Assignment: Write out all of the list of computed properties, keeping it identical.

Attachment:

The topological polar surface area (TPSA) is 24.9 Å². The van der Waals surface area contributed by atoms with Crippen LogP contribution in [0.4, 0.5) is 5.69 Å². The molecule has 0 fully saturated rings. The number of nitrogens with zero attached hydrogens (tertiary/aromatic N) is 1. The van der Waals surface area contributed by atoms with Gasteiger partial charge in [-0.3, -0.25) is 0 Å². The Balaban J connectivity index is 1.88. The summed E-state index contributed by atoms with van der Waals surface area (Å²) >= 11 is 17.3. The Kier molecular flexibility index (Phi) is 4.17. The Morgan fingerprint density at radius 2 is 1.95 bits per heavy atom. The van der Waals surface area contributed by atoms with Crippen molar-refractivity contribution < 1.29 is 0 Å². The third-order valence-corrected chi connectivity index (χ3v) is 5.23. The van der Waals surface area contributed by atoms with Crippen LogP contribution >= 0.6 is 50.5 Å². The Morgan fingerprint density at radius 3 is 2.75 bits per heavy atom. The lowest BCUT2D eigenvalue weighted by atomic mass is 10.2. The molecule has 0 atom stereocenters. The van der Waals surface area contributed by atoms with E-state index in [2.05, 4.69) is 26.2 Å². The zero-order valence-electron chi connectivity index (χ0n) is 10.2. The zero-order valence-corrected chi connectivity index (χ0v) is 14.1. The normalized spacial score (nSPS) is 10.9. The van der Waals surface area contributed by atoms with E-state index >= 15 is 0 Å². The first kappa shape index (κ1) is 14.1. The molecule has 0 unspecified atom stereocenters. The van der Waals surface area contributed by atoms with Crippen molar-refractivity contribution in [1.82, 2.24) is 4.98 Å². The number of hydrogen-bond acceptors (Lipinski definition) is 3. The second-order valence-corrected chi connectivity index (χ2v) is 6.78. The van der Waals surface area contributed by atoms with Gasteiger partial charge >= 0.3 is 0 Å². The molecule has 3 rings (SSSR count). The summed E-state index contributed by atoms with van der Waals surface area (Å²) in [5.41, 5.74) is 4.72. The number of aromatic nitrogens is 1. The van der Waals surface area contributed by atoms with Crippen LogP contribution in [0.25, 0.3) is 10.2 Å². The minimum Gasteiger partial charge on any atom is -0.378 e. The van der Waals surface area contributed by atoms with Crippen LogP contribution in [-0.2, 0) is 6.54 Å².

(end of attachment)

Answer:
The topological polar surface area (TPSA) is 24.9 Å². The van der Waals surface area contributed by atoms with Crippen LogP contribution in [0.4, 0.5) is 5.69 Å². The molecule has 0 fully saturated rings. The number of nitrogens with zero attached hydrogens (tertiary/aromatic N) is 1. The van der Waals surface area contributed by atoms with Gasteiger partial charge in [-0.3, -0.25) is 0 Å². The Balaban J connectivity index is 1.88. The summed E-state index contributed by atoms with van der Waals surface area (Å²) >= 11 is 17.3. The Kier molecular flexibility index (Phi) is 4.17. The Morgan fingerprint density at radius 2 is 1.95 bits per heavy atom. The van der Waals surface area contributed by atoms with Crippen molar-refractivity contribution < 1.29 is 0 Å². The third-order valence-corrected chi connectivity index (χ3v) is 5.23. The van der Waals surface area contributed by atoms with Crippen LogP contribution >= 0.6 is 50.5 Å². The Morgan fingerprint density at radius 3 is 2.75 bits per heavy atom. The lowest BCUT2D eigenvalue weighted by atomic mass is 10.2. The molecule has 0 atom stereocenters. The van der Waals surface area contributed by atoms with E-state index in [2.05, 4.69) is 26.2 Å². The zero-order valence-electron chi connectivity index (χ0n) is 10.2. The zero-order valence-corrected chi connectivity index (χ0v) is 14.1. The normalized spacial score (nSPS) is 10.9. The van der Waals surface area contributed by atoms with E-state index >= 15 is 0 Å². The first kappa shape index (κ1) is 14.1. The molecule has 0 unspecified atom stereocenters. The van der Waals surface area contributed by atoms with Crippen molar-refractivity contribution in [1.82, 2.24) is 4.98 Å². The number of hydrogen-bond acceptors (Lipinski definition) is 3. The second-order valence-corrected chi connectivity index (χ2v) is 6.78. The van der Waals surface area contributed by atoms with Gasteiger partial charge >= 0.3 is 0 Å². The molecule has 3 rings (SSSR count). The summed E-state index contributed by atoms with van der Waals surface area (Å²) in [5.41, 5.74) is 4.72. The number of aromatic nitrogens is 1. The van der Waals surface area contributed by atoms with Crippen LogP contribution in [0.25, 0.3) is 10.2 Å². The minimum Gasteiger partial charge on any atom is -0.378 e. The van der Waals surface area contributed by atoms with Crippen LogP contribution in [-0.2, 0) is 6.54 Å².